Netizen Voices: Weibo Blocks Hashtags, Discussion of BBC Exposé of Criminal Gang Peddling Assault Videos

Weibo has censored hashtags, curtailed discussions, and limited the visibility of a June 9 BBC Eye documentary exposing a ring of men who sell online videos of women being assaulted on public transport. The apparent leader of the ring, Tang Zhuoran (aka “Maomi” or “Uncle Qi”), and several of his associates are Chinese citizens based in Japan; their victims are mainly East Asian women.

The BBC Eye video “Catching a Pervert: Exposing the men selling videos of sexual violence filmed on public transport,” the result of a year-long investigation, is available on YouTube in English, simplified Chinese, traditional Chinese, and Japanese. An accompanying article on the BBC website by Zhaoyin Feng, Aliaume Leroy, and Shanshan Chen recounted the investigative team’s unmasking of the leader of the criminal ring:

[T]o our surprise, he revealed Uncle Qi was not just one person.

He managed a team of 15 people, including 10 in China who made videos under the same name. Maomi received 30 to 100 videos from them each month.

The videos were then sold on the three websites which Maomi confirmed he owned. 

They had more than 10,000 paying members, mostly Chinese men.

[…] Later, we confronted Maomi with our allegations.

As we approached, he tried to cover his face and walked away. And all of a sudden, he snapped, hitting out at our camera and crew.

The next day, by coincidence, we spotted Maomi at the airport. He was leaving Japan.

Uncle Qi’s Twitter account, where he openly promotes the abuse videos, is still active. [Source]

An initial torrent of attention on Chinese social media was soon followed by platform censorship and state-media misdirection, as described by The China Project’s Zhao Yuanyuan:

[O]n Friday, several social media hashtags spurred by the news were censored. In the following days, discussions about the program were restricted, with some Weibo users claiming that the platform reduced visibility of relevant posts on purpose.

“One post I read concerning the issue had garnered more than 2.2 million likes and was shared over 450,000 times before its creator was forced to set it private. But every woman I know is aware of this matter,” a Weibo user commented.

Meanwhile, the state-owned Global Times weighed in with an editorial titled “To avoid scrutiny from the Chinese authorities, he plans to become a Japanese citizen.” In the article, the author said that when he brought up the matter with Chinese police officers, he was told that “it was difficult to handle” because the website’s owners and servers were based outside of China. [Source]

After the BBC exposé was published, it rapidly became a hot search topic on Weibo. CDT editors tested and found that by approximately 7:00 a.m. Beijing time on June 10, Weibo had banned a related hashtag and limited users’ ability to view related content.

A CDT screenshot shows that a Weibo search for the hashtag
#BBC卧底记者扒出经营偷拍视频团伙# (#BBC_Undercover_Reporter_Tracks_Down_Criminal_Gang_Producing_Upskirting_Videos#)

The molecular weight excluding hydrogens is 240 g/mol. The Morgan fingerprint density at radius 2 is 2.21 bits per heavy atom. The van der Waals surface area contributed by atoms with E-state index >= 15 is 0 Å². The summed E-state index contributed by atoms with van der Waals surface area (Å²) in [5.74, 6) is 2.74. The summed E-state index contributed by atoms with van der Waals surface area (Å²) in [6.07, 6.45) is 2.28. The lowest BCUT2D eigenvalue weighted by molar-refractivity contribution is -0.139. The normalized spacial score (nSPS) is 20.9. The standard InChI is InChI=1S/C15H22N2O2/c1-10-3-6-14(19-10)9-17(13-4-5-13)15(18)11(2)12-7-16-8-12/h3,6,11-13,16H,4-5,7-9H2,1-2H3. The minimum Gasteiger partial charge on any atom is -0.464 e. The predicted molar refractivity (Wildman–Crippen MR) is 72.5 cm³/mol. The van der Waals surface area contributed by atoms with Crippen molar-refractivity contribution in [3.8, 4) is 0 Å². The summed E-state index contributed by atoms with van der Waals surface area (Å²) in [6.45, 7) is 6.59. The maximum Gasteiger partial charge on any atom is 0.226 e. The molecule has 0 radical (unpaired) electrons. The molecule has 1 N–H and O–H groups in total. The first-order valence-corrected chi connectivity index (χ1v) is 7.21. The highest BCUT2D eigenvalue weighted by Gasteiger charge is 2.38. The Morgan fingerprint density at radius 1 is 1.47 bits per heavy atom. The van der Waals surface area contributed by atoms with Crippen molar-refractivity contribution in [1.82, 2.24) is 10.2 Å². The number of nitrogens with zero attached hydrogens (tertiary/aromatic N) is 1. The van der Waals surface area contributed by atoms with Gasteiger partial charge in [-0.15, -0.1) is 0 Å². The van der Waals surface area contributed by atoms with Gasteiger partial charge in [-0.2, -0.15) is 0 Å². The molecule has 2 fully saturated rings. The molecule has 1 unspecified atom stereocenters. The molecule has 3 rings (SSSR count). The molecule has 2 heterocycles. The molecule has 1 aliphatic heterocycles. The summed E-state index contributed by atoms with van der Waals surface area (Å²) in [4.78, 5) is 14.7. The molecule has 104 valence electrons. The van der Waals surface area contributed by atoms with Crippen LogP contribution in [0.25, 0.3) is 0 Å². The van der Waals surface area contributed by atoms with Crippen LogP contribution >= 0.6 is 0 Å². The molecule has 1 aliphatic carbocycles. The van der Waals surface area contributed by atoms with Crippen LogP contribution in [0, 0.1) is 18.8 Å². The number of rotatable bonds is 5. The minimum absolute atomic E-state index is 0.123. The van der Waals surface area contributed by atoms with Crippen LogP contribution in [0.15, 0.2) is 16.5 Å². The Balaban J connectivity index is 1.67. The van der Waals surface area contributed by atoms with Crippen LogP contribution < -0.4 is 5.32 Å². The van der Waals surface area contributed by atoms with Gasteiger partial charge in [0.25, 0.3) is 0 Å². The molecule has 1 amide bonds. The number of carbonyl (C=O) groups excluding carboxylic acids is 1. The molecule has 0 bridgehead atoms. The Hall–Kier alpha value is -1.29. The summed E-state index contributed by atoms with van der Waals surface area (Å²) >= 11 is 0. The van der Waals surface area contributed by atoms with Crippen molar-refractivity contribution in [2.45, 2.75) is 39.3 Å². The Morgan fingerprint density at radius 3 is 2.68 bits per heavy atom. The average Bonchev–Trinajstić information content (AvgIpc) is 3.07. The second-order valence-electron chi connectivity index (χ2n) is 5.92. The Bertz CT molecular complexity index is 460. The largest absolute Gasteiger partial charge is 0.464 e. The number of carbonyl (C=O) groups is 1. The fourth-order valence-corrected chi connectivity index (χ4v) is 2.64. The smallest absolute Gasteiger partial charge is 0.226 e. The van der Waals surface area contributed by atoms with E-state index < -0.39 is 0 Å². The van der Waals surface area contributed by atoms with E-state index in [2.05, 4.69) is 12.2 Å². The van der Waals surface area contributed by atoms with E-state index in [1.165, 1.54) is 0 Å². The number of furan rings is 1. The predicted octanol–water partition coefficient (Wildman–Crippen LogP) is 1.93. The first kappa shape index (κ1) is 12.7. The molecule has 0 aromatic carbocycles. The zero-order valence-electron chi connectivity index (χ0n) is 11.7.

yields the error message: “Due to relevant laws, regulations, and policies,
this topic cannot be displayed.”
Weibo user @正宗爹味酱 shared two screenshots showing censorship of the topic,
along with the comment: “Well, that’s good: problem solved.”
Another screenshot shows detailed text and images from the BBC documentary,
superimposed by a gray error message that reads,
“Permission to view this content is temporarily denied.”

CDT editors have also archived and translated some comments from Weibo users about the criminal ring, the BBC documentary, and Weibo’s hashtag- and content-blocking:

棺材质检员:”It’s funny when you talk about ‘rule of law.'”

PrincessAliceH:Their solution to the problem is to cover people’s mouths.

5G逼:Rumor Refuted: There’s No Such Thing as the BBC!

大概萌新:BBC? Who’d believe them?

言人焦米饭:Dude, I bet you haven’t even watched the documentary, or searched for Uncle Qi on Twitter. His account is still there, and the content hasn’t been deleted. The website still exists, but it isn’t loading anymore.

雏甜儿:I was so sad that that schoolgirl said, “No one in the whole subway car came to help me,” but I didn’t expect her next sentence to be, “So I had to catch him myself.” [crying emoji] Thank you!

文二—:I just watched it on YouTube, too. Those BBC reporters are so brave … I hope this will help change all of East Asian society.

ppnoyy:Huh, even this topic was banned by Weibo.

捕食憨憨:So it turns out that there are a lot of people involved in this, and it has become a systematic and large-scale industry. How do these men view their own mothers and sisters, I wonder?

云之与你:Some of the people making comments are so ridiculous. Which is the fake: the upskirting website, or the BBC documentary? Why won’t they just let us watch the documentary? Is it because they’re secretly peeping at the upskirting site?

蜘蛛猴面包:A really amazing documentary, and kudos to the undercover cameraperson and director. It’s just too bad that “Maomi” [another nickname for the ringleader, “Uncle Qi”] wasn’t brought to justice.

青柠乌龙茶少冰:What’s absurd is that the gang was exposed by the BBC, not by our own government.

张苏臣_:Speaking of investigative journalists, I still remember Jian Guangzhou, who exposed the melamine scandal all those years ago, and what he posted online: “[A]ll the sadness and happiness, all the dreams. I suffered and endured everything because of the dream I had.” Even after all that, he never lost his love for the journalistic profession.

海上钓鳌客:Are there still investigative journalists in China? [Chinese]


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